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Tad Kim, M.D. Connie Lee, M.D. Michael Hong, M.D. Kenny DeSart, M.D.

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Presentation on theme: "Tad Kim, M.D. Connie Lee, M.D. Michael Hong, M.D. Kenny DeSart, M.D."— Presentation transcript:

1 Tad Kim, M.D. Connie Lee, M.D. Michael Hong, M.D. Kenny DeSart, M.D.
Postoperative Fever Tad Kim, M.D. Connie Lee, M.D. Michael Hong, M.D. Kenny DeSart, M.D.

2 Pathophysiology Fever >38ºC is common after surgery
Most early postoperative fever is caused by the inflammatory stimulus of surgery and resolves spontaneously Fever = response to cytokine release Fever-associated cytokines are released by tissue trauma and do not necessarily signal infection Cytokines produced by monocyte, macrophages, endothelial cells Fever-associated cytokines = IL-1, IL-6, TNF-alpha, IFN-gamma

3 DDX: The 5 W’s Wind (POD#1) Atelectasis, pneumonia
Water (POD#3) UTI, anastomotic leak Wound (POD#5) Wound infection, abscess Walking (POD#7) DVT / PE Wonder-drug or What did we do?

4 DDX: Immediate Fever Immediate fever: onset in OR or in the immediate postoperative period Go look at the wound DDX: Medication reactions: antibiotics, blood products, malignant hyperthermia. Often p/w hypotension. Necrotizing infection: Clostridium, Group A β-hemo strep. Treatment: ABC, resuscitate, ABX: pip/tazo and clindamycin, surgical debridement

5 DDX: Fever DDX: Necrotizing infection (within 48hrs)
Anastomotic leak (classically POD# 3 to 5) Pulmonary embolism Pneumonia/Aspiration UTI Surgical site infection (SSI) Deep abscess ETOH withdrawal Clostridium difficile colitis CVL infection Other: acute gout, pancreatitis

6 Evaluation ABCs Resuscitate
HPI: anesthesia record, operative note, nursing report, flowchart PE: Complete exam Look at wounds - take off dressings Look at drain output Check PIV sites, CVL, Foley, tubes

7 Labs/Studies Labs to order if concerned for infection:
CBC w diff, sputum Cx, UCx, Blood Cx x2 Lumbar puncture (if AMS, neck pain, fever-rarely ordered) C. diff toxin assay from stool Imaging: CXR (for pneumonia) Lower extremity venous duplex (for DVT) CT scan (for abscess, leak, pancreatitis, PE) Usually wait until POD5 RUQ ultrasound (for cholecystitis)

8 Management Remove/replace sources of infection
Foley catheter, central lines, or peripheral IV’s Open, debride, and drain infected wounds Antibiotics typically not prescribed for superficial wound infection If suspect pneumonia, bacteremia, UTI, sepsis – start broad spectrum antibiotics Anticoagulation for DVT/PE CT guided drainage of abscess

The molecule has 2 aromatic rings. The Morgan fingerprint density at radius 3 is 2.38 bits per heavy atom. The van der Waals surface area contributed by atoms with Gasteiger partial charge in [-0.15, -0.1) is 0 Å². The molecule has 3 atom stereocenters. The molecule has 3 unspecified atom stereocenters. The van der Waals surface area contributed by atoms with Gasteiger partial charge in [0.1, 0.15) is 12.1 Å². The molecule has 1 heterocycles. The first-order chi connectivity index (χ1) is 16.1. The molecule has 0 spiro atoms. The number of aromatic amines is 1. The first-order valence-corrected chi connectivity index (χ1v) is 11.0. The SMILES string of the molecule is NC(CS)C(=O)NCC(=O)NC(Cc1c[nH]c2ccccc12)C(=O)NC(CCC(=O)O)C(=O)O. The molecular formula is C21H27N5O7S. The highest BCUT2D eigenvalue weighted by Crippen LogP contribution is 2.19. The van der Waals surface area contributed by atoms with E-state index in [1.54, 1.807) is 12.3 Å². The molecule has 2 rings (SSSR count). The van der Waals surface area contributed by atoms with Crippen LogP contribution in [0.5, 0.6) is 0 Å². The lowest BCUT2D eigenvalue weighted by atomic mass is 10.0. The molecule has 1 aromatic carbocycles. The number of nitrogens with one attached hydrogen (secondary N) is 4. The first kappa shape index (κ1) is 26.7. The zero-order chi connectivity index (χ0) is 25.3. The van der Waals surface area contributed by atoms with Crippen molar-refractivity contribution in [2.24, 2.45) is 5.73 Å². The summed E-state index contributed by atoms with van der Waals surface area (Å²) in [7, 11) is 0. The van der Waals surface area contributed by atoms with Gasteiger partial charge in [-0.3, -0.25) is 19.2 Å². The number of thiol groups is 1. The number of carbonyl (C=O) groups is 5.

9 Case 1 58y M 5hrs after B/L total knee arthroplasty. Temp 38.7 C. Pain adequately controlled w/meds. No antibiotics. PE: HR 90, BP 130/70, O2 sat: 99% Mild serosanguinous drainage from knees No Foley or CVL WBC 7 What is your plan?

10 Case 1 What is your plan? A. Urine culture
B. Blood, urine cultures & CXR C. Blood, urine cultures & vancomycin D. Observation only

11 Case 2 65y F w/ obesity, DM now 5hrs s/p open cholecystectomy for gangrenous cholecystitis c/o abdominal pain. Temp 40C, tachycardia. VW: HR 140, BP 88/50, O2 Sat 94% PE: AMS, wound is blistered, +crepitus, w/ dirty dishwater drainage What is your diagnosis? What is your plan?

12 This patient is in septic shock
Case 2 What is your diagnosis? Cellulitis Diffuse peritonitis Necrotizing fasciitis Uncomplicated post operative fever What is your plan? Observe ABC, resuscitate, IV antibiotics ABC, resuscitate, IV antibiotics, immediate surgical debridement This patient is in septic shock

13 Case 3 61y F w rheumatoid arthritis on methotrexate undergoes left total hip replacement. Foley catheter present postoperatively. POD#1 temp 38.1C, Foley is removed. POD#4 temp 38.5 C. She has been ambulating and using incentive spirometry PE: O2 Sats and vitals are normal, wound is clean What is the diagnosis? What is the plan?

14 Case 3 What is the most likely diagnosis? A. Deep venous thrombosis
B. Urinary tract infection C. Superficial wound infection D. Prosthesis infection UTI evaluation: history, U/A, urine culture Evaluate for other possibilities

15 Take Home Points The 5 W’s Think the worst and rule it out!
Must correlate clinically USE COMMON SENSE!!! Necrotizing fasciitis must be identified and treated aggressively

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